Labor and its leader Anthony Albanese have come up with the killer play — a pledge to keep wages up with inflation — and in doing so have backed the union’s call at the Fair Work Commission for a 5.1% rise in the minimum wage.
Business isn’t happy. Scott Morrison isn’t happy and is putting the wrecker tag on Albo saying he’s not prepared to manage the economy.
But low paid workers, whose pay packets are influenced by the minimum wage, would be really happy about the would-be PM’s commitment to back the big pay rise.
Politically, his support looked on the run, as he hadn’t shown such full support until yesterday when a reporter’s question about whether he supported the 5.1% rise was answered with: “Absolutely.”
Albo’s newly revealed position must have surprised the CEO of the Australian Chamber of Commerce and Industry (ACCI), Andrew McKellar, who hosted the Labor leader at Doltone House in Sydney on Thursday (which I attended). There was no reference at the lunch to supporting the 5.1% claim of the ACTU at the Fair Work Commission, which is going on right now. “Imposing unaffordable wage increases on small business will cruel jobs, not create them. Any increase of 5 per cent or more would inflict further pain on small business, and the millions of jobs they sustain and create. Small business cannot afford it,” Mr McKellar said.
The minimum wage case sets the pay of 2.7 million workers and the unions want the hourly rate to rise from $20.33 to $21.45. In Government, a Labor PM will tend to let the Commission work out what is fair and affordable, but before an election, an Opposition Labor leader is much more likely to go in full backing a big hike in the minimum wage.
And they’ll say things like: “If you’re on the minimum wage, you’re struggling to pay your rent, you’re struggling to buy food, you’re struggling to get by, and the Fair Work Commission should bear that in mind in the decision they make.”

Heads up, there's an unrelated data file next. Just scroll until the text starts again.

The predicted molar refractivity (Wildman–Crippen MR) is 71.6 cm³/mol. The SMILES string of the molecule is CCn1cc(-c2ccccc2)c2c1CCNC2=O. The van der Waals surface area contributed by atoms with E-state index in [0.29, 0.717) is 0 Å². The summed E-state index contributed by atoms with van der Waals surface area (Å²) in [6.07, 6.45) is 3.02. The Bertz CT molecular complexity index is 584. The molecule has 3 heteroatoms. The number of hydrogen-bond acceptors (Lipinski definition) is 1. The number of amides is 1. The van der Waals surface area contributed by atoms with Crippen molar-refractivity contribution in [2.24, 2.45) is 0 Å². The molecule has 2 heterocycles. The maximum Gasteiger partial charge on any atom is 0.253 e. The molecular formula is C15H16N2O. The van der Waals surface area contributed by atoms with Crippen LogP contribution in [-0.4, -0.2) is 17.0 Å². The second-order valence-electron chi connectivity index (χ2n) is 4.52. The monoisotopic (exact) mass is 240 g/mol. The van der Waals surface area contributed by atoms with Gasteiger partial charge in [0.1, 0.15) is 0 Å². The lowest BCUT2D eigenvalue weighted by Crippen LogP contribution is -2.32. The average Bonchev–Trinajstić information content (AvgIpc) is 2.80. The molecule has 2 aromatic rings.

These sorts of pleas are less likely from a PM, who in reality can help those on struggle street with tax cuts and direct payments.
At last week’s ACCI lunch, Albo brought an A-team along with him, with the likes of former Treasurer and PM Paul Keating in attendance. And one comparison Albo wanted to make us think about was the great achievements of Labor under Messrs Hawke and Keating. This was rammed home in so much of his speech that you knew he was saying that this possible Labor Government could be like that Labor government. Sure, things went wrong under that team (home loan interest rates at 18% in the late 1980s and a deep recession in 1990-91 that took unemployment up over 10%) but they were prolific reformers, which partly explains why our economy went 30 years without a recession, which came with that damn Coronavirus.
But if you want to see how an Opposition leader differs from a successful Labor PM, let me recall when a journalist accused Bob Hawke of being a Labor leader where profits went up at the expense of wages. Hawke’s response was that he could do more for his constituency in Government than he could by championing causes that could toss him and his team to the losing side of Parliament House. That said, the chart below shows how workers had been heavily paid up in the 1970s, so the 1980s were a time for wage moderation.
Ultimately, if Albo is too soft on wage rises and we get a wage-price spiral, we will end up in a recession. And that’s not the kind of economic ‘feather in his cap’ that will give him a second term as PM, assuming he looks likely to get a first!
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